Californian legislators have come up with a plan that would help teenagers delete their online presence, or at least the parts that are held by social media sites.
It’s an incredibly tempting notion: as the Independent’s Grace Dent points wrote this week:
If only I could have rounded up my past in binliner at 18 and set it alight. All those love letters, declaring undying love now sitting in the lofts of boys I can’t remember the names of, the missing diaries, the angry letters sent to the NME, some petulant letters sent to Mars Inc. about the Marathon to Snickers name change. How lovely if aged 18, following a short button pressing ceremony I was officially no longer a twerp.”
Dent is writing about a teenage past pretty much pre-Internet, never mind pre-smartphone with 8 megapixel camera. I’m of the same vintage. There’s really very, very little of young me out there. Thank God.
It is different of course for teens today, who innocently post vast amounts of information about themselves online. We’re beginning to see the repercussions of that. Cast your mind back to earlier this year and the case of 17-year-old Paris Brown, the recently elected youth police and crime commissioner for Kent, who lost her salaried job after someone dug up a few stupid things she’d posted on Twitter a few years previously. It’s depressing that people can be so unforgiving of children.
Much worse, Texan teenager Justin Carter could face jail after being charged with making “terroristic threats” during a Facebook argument about a video game.
Could an erase button solve any of this? I’m not sure. It is possible to get rid of one’s Facebook and Twitter accounts already, but will it be possible to erase all the mentions? The tagged photos and endless other footprints left online? I’m not so sure.
Moreover, I don’t know if it’s a really positive idea. If the web is to be part of everyday life, which we seem to want to encourage, then how does this initiative, essentially creating two different lifetimes, work?
At an Index on Censorship discussion on young people’s free speech online last Monday, an interesting idea emerged: should the joys and dangers of social media be taught in school? Like sexual education is taught? Social media, like sex, is part of life and people should be taught about it sensibly. The worry with a button that effectively erases one’s adolescence is that it may mean we avoid talking about positive social media use for teens in the first place.
On top of all this is broader society. Should we not be a little more forgiving of young people’s indiscretions? A little less judgmental?
We should be able to to delete information we’ve put online about ourselves, absolutely. But we should also be creating an atmosphere where young people don’t feel the need to take the nuclear option and erase years of thoughts, ideas and memories.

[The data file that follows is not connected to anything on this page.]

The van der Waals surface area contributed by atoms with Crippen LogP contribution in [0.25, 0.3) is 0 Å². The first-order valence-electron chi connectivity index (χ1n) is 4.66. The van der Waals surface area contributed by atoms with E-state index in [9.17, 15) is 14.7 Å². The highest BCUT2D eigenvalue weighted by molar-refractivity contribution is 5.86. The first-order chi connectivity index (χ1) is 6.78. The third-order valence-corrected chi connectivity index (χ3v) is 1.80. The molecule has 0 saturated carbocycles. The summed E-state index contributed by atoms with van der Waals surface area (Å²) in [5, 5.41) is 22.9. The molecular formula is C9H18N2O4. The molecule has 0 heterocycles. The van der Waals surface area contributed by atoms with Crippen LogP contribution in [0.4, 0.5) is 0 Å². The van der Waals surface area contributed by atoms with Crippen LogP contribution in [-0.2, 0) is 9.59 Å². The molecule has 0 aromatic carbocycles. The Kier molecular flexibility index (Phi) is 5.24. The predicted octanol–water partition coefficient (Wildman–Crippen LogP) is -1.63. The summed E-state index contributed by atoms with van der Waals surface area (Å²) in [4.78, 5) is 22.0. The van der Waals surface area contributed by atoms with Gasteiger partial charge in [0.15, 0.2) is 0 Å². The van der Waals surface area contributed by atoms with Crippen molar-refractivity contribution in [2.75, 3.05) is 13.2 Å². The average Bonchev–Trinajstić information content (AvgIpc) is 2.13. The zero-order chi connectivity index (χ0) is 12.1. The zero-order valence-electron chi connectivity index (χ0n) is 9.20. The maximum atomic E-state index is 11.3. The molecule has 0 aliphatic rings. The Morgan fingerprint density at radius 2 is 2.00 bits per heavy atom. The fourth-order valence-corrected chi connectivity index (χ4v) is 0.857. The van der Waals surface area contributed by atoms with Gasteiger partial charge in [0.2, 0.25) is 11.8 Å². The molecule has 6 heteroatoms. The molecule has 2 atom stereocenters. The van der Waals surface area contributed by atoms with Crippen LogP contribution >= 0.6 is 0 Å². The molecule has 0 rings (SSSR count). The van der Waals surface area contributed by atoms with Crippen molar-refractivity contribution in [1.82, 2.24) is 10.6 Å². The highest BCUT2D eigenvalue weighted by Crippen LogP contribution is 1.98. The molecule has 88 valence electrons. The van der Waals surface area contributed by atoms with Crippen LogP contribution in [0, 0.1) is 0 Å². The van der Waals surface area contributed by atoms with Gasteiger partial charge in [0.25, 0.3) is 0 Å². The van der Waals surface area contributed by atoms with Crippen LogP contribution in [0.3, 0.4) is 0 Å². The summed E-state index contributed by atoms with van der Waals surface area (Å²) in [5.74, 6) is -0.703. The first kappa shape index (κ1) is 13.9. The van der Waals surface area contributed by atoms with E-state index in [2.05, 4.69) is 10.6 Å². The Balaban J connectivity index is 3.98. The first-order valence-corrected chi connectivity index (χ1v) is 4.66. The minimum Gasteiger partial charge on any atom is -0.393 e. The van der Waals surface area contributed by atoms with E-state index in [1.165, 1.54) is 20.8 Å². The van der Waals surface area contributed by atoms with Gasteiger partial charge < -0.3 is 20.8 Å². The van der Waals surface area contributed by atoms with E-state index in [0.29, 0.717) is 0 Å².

“I’m f—ed in the head alright. I think I’ma shoot up a kindergarten and watch the blood of the innocent rain down and eat the beating heart of one of them.”
Not pleasant, no. Not particularly funny. But is it an actual threat? I really don’t think so.
Carter’s lawyer insists that the teen posted “LOL” and “jk” (joke) immediately afterwards to clarify that he wasn’t serious. And yet he finds himself facing a terror-related charge, with a possible sentence of 10 years ahead of him.
Americans are often wrongly accused of not getting irony, but this is one of those awful cases where the letter of the law clashes with expression that is clearly not meant to be taken literally.
Britons will be all too aware that they cannot be too complacent about these cases. People such as Paul Chambers, Azhar Ahmed, Liam Stacey and Matthew Woods have all felt the full force of the law for inappropriate, ill-advised social media messages, under laws that have been clumsily applied and don’t really allow for context – the crucial component in all free speech cases (though the Crown Prosecution Service has at least attempted to offset this problem with its new recommendations).
It’s interesting that almost all these recent cases involve young men.
The only exception I can think of is 21 year-old British woman Deyka Ayan Hassan, who was recently sentenced to 250 hours community service for a tweet in the aftermath of the murder of Lee Rigby, in which she said anyone wearing a Help For Heroes t-shirt deserved to be beheaded.
A lot of social media at the moment is based on getting a reaction; our worth is based on how many likes or comments a post gets, or responses and retweets on Twitter. The most hardened editor will sit anxiously viewing how many times an article is tweeted.
This pushes content posted in certain directions: either mind-numbingly banal but well meaning to the point where people feel bad for not responding (RT IF YOU THINK CANCER IS BAD), or snarky and borderline – or just plain – offensive (CANCER IS LOLZ).
The latter type of comment is the one that’s getting young people in trouble.
A segment of the Olympic opening ceremony in London last summer made a great deal of the amazing power of communications technology in young people’s lives, with “founder of the web” Tim Berners Lee looking on benignly as a sweet love story played out between pretty teenagers wielding smartphones.
But the way we talk about the web now does not reflect that idealism. The current debate in the UK portrays the web overwhelmingly as the habitat of trolls, predators, bullies and pornmongers. And that, plus the police are watching too, ready to arrest you for saying the wrong thing.
I can’t help feeling that all this doom-mongering could be self fulfilling. If we keep thinking of the web as the badlands, that’s how it will be, like a child beset by endless criticism and low expectations. We need to talk more about the positive side of life online – the conversations, the friendhips, the opportunities – if we’re going to get the most out of it.